The forever grievance

And so conservatism under Trump has reached the point that it is weirdly closer to Trotsky’s concept of an endless, all-encompassing, worldwide struggle against established authority than to any political movement, including conservative movements over the past century. The tea party-Trump tribe loosely corresponds to Trotsky’s proletarian class, pursuing its own interests against those of every other class in society, without alliance or compromise. And Trotsky’s idea of worldwide revolution finds a distant echo in the affinities between Trumpian populism and the illiberal nationalism of leaders like Hungary’s Viktor Orban and Russia’s Vladimir Putin, who share an interest in weakening America’s international commitments and the postwar, U.S.-led global order.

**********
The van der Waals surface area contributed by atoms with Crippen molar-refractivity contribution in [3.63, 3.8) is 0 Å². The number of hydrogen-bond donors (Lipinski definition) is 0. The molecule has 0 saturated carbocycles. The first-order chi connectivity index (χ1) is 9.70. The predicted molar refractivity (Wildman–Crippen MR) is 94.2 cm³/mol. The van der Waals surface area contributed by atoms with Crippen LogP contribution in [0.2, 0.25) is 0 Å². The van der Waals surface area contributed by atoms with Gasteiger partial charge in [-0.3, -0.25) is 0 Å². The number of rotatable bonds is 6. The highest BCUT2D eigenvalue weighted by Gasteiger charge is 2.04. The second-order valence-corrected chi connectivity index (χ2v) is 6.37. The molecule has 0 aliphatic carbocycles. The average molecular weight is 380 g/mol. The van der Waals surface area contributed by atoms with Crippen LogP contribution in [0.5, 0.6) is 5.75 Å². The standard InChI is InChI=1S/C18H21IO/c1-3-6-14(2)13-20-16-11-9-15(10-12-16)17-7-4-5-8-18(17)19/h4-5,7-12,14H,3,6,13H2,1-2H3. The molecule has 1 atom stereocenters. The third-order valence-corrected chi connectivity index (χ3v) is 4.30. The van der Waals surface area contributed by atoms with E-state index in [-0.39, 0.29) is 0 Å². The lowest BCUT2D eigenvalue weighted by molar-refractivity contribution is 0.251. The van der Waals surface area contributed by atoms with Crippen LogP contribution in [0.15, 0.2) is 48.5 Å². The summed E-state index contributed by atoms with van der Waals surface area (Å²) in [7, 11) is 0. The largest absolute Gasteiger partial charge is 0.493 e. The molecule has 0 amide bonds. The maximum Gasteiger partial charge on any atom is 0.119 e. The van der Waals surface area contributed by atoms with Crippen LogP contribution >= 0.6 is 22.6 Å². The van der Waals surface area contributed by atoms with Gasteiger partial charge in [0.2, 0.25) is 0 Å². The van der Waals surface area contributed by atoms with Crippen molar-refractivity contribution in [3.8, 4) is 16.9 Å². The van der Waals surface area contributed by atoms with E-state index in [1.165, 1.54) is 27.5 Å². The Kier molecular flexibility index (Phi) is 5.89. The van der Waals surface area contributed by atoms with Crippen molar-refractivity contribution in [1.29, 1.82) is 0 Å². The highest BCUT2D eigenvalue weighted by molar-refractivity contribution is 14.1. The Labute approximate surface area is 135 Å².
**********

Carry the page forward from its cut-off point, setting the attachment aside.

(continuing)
Trump’s permanent revolution has no fixed principles other than smashing a nebulous “deep state,” forcing all institutions of society to bend to its will, and waging never-ending war against Democrats, independents and non-Trump Republicans. It has become a perpetual grievance machine unwilling (and unable) to address those grievances through governance or the legislative process. And in refusing to accept Trump’s defeat, the conservative movement increasingly insists that the rule of law, truth and democracy are what the revolution says they are.